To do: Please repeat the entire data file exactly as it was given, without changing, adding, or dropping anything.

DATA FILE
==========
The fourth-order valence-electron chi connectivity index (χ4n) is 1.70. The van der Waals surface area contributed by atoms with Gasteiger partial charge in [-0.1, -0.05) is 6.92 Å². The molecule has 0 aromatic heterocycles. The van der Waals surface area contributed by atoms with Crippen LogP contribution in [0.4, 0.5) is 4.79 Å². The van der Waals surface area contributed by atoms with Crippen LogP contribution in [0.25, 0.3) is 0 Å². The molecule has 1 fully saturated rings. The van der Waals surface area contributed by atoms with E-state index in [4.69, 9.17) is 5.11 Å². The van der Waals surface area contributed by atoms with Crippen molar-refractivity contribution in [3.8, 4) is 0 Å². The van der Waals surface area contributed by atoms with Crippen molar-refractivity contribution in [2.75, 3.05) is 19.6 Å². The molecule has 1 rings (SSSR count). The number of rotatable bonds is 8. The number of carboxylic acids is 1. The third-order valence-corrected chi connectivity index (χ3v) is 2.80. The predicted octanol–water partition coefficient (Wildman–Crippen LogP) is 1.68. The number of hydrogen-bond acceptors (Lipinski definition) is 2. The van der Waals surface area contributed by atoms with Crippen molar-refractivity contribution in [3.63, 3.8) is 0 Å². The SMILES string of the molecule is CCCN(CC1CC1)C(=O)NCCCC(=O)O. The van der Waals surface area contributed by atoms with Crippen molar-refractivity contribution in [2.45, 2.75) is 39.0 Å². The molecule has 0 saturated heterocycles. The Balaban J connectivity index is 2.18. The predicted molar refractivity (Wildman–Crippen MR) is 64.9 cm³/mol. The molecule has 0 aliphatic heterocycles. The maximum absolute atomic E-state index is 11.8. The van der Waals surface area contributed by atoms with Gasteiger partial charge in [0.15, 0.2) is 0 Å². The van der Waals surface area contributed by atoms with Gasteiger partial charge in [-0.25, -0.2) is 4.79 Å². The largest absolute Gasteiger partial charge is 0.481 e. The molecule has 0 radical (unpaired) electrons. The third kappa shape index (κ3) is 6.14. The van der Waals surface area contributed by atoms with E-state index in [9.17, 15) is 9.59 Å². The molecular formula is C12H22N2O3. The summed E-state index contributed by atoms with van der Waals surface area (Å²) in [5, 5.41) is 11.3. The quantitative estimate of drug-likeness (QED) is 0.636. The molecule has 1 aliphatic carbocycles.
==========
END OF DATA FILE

The fourth-order valence-electron chi connectivity index (χ4n) is 1.70. The van der Waals surface area contributed by atoms with Gasteiger partial charge in [-0.1, -0.05) is 6.92 Å². The molecule has 0 aromatic heterocycles. The van der Waals surface area contributed by atoms with Crippen LogP contribution in [0.4, 0.5) is 4.79 Å². The van der Waals surface area contributed by atoms with Crippen LogP contribution in [0.25, 0.3) is 0 Å². The molecule has 1 fully saturated rings. The van der Waals surface area contributed by atoms with E-state index in [4.69, 9.17) is 5.11 Å². The van der Waals surface area contributed by atoms with Crippen molar-refractivity contribution in [3.8, 4) is 0 Å². The van der Waals surface area contributed by atoms with Crippen molar-refractivity contribution in [2.75, 3.05) is 19.6 Å². The molecule has 1 rings (SSSR count). The number of rotatable bonds is 8. The number of carboxylic acids is 1. The third-order valence-corrected chi connectivity index (χ3v) is 2.80. The predicted octanol–water partition coefficient (Wildman–Crippen LogP) is 1.68. The number of hydrogen-bond acceptors (Lipinski definition) is 2. The van der Waals surface area contributed by atoms with Crippen molar-refractivity contribution in [3.63, 3.8) is 0 Å². The SMILES string of the molecule is CCCN(CC1CC1)C(=O)NCCCC(=O)O. The van der Waals surface area contributed by atoms with Crippen molar-refractivity contribution in [2.45, 2.75) is 39.0 Å². The molecule has 0 saturated heterocycles. The Balaban J connectivity index is 2.18. The predicted molar refractivity (Wildman–Crippen MR) is 64.9 cm³/mol. The molecule has 0 aliphatic heterocycles. The maximum absolute atomic E-state index is 11.8. The van der Waals surface area contributed by atoms with Gasteiger partial charge in [0.15, 0.2) is 0 Å². The van der Waals surface area contributed by atoms with Gasteiger partial charge in [-0.25, -0.2) is 4.79 Å². The largest absolute Gasteiger partial charge is 0.481 e. The molecule has 0 radical (unpaired) electrons. The third kappa shape index (κ3) is 6.14. The van der Waals surface area contributed by atoms with E-state index in [9.17, 15) is 9.59 Å². The molecular formula is C12H22N2O3. The summed E-state index contributed by atoms with van der Waals surface area (Å²) in [5, 5.41) is 11.3. The quantitative estimate of drug-likeness (QED) is 0.636. The molecule has 1 aliphatic carbocycles.